SERVICE MAN. In the eyes of retired Army Lt. Col. Bob Maginnis, Americans need help understanding what the military is all about. As the Family Research Council's senior fellow for national security, he hopes to change that. He will be the point person on the "don't ask, don't tell" policy that prevents gays from openly serving in the military, and he will advise on other defense issues. Maginnis graduated from U.S. Military Academy in 1973 and served as an infantryman for 20 years. Since then, he has worked as an adviser for the Army, a columnist for Human Events magazine and an analyst for FOX News. He also worked at the Family Research Council previously as a vice president. Carrying the torch for veterans' families, he served as executive director of Checks for Heroes, a nonprofit that raised money for children of soldiers killed in combat (it has since folded). The country's active forces number a little over 1.4 million -- a small percentage of the 310 million that live within its borders. Consequently, most Americans fail to understand the sacrifices made by the military and their families, Maginnis argues. Maginnis left the Pentagon in 1993 after a stint as an inspector general, but he has since served in a variety of roles with the Army, most recently on multinational issues.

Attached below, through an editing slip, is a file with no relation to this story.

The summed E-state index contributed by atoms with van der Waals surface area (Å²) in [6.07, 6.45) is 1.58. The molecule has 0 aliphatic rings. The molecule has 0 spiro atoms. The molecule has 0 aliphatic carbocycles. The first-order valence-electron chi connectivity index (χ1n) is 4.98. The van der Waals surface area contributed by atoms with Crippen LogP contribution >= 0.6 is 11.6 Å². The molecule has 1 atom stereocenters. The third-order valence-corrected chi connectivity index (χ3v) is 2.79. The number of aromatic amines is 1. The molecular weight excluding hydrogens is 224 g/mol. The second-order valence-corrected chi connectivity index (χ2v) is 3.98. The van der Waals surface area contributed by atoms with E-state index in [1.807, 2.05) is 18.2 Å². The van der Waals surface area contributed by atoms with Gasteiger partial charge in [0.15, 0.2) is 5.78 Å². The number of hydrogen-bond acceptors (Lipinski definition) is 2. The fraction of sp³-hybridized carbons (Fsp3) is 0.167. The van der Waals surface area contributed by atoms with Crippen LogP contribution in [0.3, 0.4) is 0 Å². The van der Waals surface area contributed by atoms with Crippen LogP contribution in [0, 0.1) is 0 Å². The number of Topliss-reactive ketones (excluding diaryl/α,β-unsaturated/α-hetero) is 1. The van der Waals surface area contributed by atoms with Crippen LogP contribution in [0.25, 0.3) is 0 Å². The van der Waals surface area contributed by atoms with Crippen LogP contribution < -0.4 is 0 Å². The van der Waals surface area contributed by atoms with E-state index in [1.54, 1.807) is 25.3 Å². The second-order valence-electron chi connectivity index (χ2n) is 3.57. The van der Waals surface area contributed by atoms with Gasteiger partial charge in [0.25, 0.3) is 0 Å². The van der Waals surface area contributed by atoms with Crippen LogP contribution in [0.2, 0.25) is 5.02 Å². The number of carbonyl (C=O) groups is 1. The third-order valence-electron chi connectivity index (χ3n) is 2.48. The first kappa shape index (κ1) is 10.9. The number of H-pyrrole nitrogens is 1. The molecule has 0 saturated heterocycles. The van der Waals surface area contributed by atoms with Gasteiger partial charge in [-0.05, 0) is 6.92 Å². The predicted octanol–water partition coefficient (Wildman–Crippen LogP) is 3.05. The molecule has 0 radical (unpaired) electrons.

GRIDIRON MAN. For Jonathan Nabavi, recently named legislative counsel for Rep. Steve King, R-Iowa, donning the blue and white uniform of a Penn State Nittany Lion was preordained. "I actually grew up about four blocks from Beaver Stadium ... with the roar of the game-day crowd echoing in my ear," says Nabavi, who joined the Penn State football team as a walk-on. His prowess on the gridiron was matched by dedication in the classroom, much to the relief of his father, "who wasn't as interested in football as I was," he says. Nabavi would become the first varsity player to graduate from the university's Schreyer Honors College. During his senior year, Nabavi interned at the Center for Strategic and International Studies in Washington, which stoked his interest in international affairs. After receiving his degree, he enrolled in six months of intensive language instruction at the Paris-Sorbonne University before eventually landing at the George Washington University Law School, where his formal instruction was complemented by a "practical education" as an intern with the House Energy and Commerce Committee. Nabavi was most recently a legal fellow with the House Budget Committee. In his new position, he will attend to King's work on the House Judiciary Committee, where his is ranking member of the Immigration Subcommittee.
This article appears in the July 17, 2010 edition of NJ Daily.